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completion

[kuh m-plee-shuh n] /kəmˈpli ʃən/
noun
1.
the act of completing.
2.
the state of being completed.
3.
conclusion; fulfillment:
Her last novel represented the completion of her literary achievement.
4.
Football. a forward pass that has been completed.
Origin of completion
1650-1660
1650-60; < Late Latin complētiōn- (stem of complētiō). See complete, -ion
Related forms
noncompletion, noun
precompletion, noun
subcompletion, noun
Synonyms
1. termination, ending, closing.
Dictionary.com Unabridged
Based on the Random House Dictionary, © Random House, Inc. 2015.
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Examples from the Web for completion
Contemporary Examples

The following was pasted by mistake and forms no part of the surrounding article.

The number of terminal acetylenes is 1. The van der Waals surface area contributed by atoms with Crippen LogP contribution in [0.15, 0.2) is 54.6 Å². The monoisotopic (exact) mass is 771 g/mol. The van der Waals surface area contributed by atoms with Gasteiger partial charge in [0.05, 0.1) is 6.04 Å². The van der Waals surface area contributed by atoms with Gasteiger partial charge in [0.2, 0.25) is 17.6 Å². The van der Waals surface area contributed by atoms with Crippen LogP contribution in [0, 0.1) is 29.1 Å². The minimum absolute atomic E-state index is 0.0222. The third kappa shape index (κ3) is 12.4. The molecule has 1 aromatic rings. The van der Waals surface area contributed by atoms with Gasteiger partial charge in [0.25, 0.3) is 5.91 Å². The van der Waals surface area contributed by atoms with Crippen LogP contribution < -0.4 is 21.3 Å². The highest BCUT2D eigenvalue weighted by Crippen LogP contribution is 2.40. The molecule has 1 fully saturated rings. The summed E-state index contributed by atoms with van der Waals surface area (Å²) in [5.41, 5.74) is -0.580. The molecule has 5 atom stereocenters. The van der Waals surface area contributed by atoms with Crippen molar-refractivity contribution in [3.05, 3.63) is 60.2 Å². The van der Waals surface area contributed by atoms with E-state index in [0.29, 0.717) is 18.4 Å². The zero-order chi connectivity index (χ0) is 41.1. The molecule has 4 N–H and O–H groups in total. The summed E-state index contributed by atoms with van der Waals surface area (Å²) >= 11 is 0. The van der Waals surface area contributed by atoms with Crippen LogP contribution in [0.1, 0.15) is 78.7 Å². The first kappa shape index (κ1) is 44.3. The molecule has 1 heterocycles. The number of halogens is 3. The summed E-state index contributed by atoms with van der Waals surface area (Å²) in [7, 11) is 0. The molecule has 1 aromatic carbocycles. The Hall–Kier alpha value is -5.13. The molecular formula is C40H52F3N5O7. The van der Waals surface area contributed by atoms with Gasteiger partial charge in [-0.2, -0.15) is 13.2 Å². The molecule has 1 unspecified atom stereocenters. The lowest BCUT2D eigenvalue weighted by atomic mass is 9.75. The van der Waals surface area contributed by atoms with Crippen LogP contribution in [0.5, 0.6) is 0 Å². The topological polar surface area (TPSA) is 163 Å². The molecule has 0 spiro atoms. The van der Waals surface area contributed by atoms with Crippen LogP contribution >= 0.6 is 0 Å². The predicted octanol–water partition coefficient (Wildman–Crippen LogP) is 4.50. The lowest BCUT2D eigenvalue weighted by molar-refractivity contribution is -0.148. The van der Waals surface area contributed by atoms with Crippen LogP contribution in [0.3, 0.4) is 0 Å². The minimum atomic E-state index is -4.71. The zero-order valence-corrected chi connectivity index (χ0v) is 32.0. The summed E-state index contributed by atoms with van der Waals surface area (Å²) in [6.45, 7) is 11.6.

Historical Examples
  • After the completion of his studies he returned home and accepted the position of organist at one of the Hartford churches.

    The Standard Cantatas George P. Upton
  • This puts the date of the completion of the keep between 1146 and 1171.

  • Death was necessary for the completion of His work, and this was the fact most prominent in Old Testament type and prophecy.

  • Wheatstone was knighted in 1868, after his completion of the automatic telegraph.

  • Mr. Britt did not wait in his office for the completion of the panegyric.

Word Origin and History for completion
n.

late 14c., from Latin completionem (nominative completio), noun of action from past participle stem of complere "to fill up, complete" (see complete (adj.)).

Online Etymology Dictionary, © 2010 Douglas Harper
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Word Value for completion

16
21
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